New and Improved QuickBurst QuickDip Kit




QuickDip Starter In Action

This product can be shipped to Canada.

QuickDip …. Make Your Own Igniters


14 Gram Bottles of QuickDip sell for $22.50 each.


28 Gram bottles of QuickBurst QuickDip sell for $37.50 each.

 New and Improved!

QuickDip pyrogen, comes in a new resealable plastic bottle with a lid liner which is resistant to acetone this will give you more shelf time.  Either of the kits will make a boatload of igniters. All you do is thin the mix with acetone (available at most Home Improvement/Hardware) stores to the consistency of thick maple syrup and dip away. I suggest dipping then allowing the mix to harden a few seconds, then re-dipping until you get the desired thickness. Each bottle comes with complete instructions and QuickDip can be re-thinned as many times as necessary. Now you can make your own High Power Igniters, and make them perform as you need.  We are also offering a 14 Gram Kit soon, very soon.  When making thin starters it never hurts to paint the finished igniter with fingernail polish.  This will make them much more robust.

A note on Acetone:  Use new, fresh 100% Acetone and fingernail polish remover will not work, it must be Acetone.


Long Term Storage:

The solvent used in QuickDip is acetone and acetone evaporates rapidly. If your QuickDip dries out during storage you can always reconstitute it by thinning with acetone. Try storing your bottle of QuickDip in a Mason jar. The Mason jars seal very well and will help preserve the product.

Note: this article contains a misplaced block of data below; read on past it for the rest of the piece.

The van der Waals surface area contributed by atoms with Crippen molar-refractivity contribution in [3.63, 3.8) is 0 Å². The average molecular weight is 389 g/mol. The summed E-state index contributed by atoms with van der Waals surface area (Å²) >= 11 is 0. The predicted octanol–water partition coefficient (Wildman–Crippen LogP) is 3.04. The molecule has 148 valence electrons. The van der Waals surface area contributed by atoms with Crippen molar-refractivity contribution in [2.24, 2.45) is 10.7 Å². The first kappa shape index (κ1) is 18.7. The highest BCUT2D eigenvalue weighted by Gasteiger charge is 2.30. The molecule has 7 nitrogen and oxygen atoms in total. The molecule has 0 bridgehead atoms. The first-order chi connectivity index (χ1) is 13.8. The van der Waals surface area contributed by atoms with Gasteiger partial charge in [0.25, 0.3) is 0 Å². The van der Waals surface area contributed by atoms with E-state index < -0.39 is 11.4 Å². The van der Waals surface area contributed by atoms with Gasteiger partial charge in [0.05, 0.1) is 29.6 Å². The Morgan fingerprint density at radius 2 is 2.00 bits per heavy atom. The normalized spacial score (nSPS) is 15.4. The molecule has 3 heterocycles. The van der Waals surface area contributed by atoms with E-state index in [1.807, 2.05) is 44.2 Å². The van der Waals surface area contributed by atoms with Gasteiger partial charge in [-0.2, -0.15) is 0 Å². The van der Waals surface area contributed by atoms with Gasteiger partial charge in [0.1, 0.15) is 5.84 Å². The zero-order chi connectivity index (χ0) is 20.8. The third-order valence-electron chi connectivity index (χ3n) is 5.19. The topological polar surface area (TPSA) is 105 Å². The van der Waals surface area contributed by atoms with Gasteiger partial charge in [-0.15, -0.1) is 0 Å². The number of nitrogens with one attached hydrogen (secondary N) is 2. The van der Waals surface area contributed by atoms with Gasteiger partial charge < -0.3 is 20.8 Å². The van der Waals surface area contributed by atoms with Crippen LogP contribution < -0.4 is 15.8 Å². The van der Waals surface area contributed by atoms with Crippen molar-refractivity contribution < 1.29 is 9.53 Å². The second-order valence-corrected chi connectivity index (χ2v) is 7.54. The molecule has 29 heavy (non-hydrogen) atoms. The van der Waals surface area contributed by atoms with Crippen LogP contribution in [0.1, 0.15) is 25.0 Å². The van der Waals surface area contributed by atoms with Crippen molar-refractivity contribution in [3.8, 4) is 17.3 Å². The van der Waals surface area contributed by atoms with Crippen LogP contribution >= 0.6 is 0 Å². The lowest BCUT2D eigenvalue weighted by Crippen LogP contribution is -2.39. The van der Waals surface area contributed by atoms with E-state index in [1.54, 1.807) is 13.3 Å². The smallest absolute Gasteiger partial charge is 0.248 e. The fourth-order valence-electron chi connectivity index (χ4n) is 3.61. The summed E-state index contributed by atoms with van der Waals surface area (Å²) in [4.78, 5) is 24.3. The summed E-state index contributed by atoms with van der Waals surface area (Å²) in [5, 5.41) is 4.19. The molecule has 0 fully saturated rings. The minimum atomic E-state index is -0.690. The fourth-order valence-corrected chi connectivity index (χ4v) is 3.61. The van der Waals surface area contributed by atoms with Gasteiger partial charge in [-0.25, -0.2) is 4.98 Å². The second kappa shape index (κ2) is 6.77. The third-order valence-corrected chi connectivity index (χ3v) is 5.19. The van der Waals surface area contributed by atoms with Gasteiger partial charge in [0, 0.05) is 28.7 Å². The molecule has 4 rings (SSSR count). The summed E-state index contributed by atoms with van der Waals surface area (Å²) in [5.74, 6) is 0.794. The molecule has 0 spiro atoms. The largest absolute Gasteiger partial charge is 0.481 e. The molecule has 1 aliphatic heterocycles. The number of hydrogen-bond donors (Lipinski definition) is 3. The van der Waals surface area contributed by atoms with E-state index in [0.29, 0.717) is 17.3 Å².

Please note:
QuickDip will not work as an e-match dip for commercial e-match blanks. If you have e-match blanks and you need to dip them be sure to use the H-3 Compound.

 Making Igniters



From My Customers:

New QuickDip

Review of Improved QuickDip by Quickburst – Dave Snyder 11/11/2021

The kit comes well packaged, and the instructions are very clear. If you’ve used the original QuickDip, the entire process will be very familiar. In the step where the user is to open the bag and pour in the oxidizer, I would recommend that the “zip-lock” portion of the bag be cut-off instead. This makes it easier to pour the contents into the jar.

Dipping igniters is as easy as ever, especially if you’ve used the original QuickDip. The slurry is thinned to the proper consistency with acetone, and the bridge wire heater is simply inserted into the slurry and pulled out and left to dry. I did use some nail polish to give the hardened pyrogen a little more protection when handling.

When comparing the performance of the improved version of Quickdip to the original. The improved version seems to burn hotter, brighter, more consistent, and a little longer when comparing two similarly sized test subjects. I had no problem lighting an AP based research H motor with the improved dip. I was having issues with the old dip cracking after dipping and not igniting. This was after re-constituting the mix several times over a couple years. I understand that the new mix re-constitutes much better. Although I have not had the chance to test this.

Overall, I am very pleased with the improved version of QuickDip and wouldn’t hesitate to recommend it to anyone looking to get a rocket motor lit.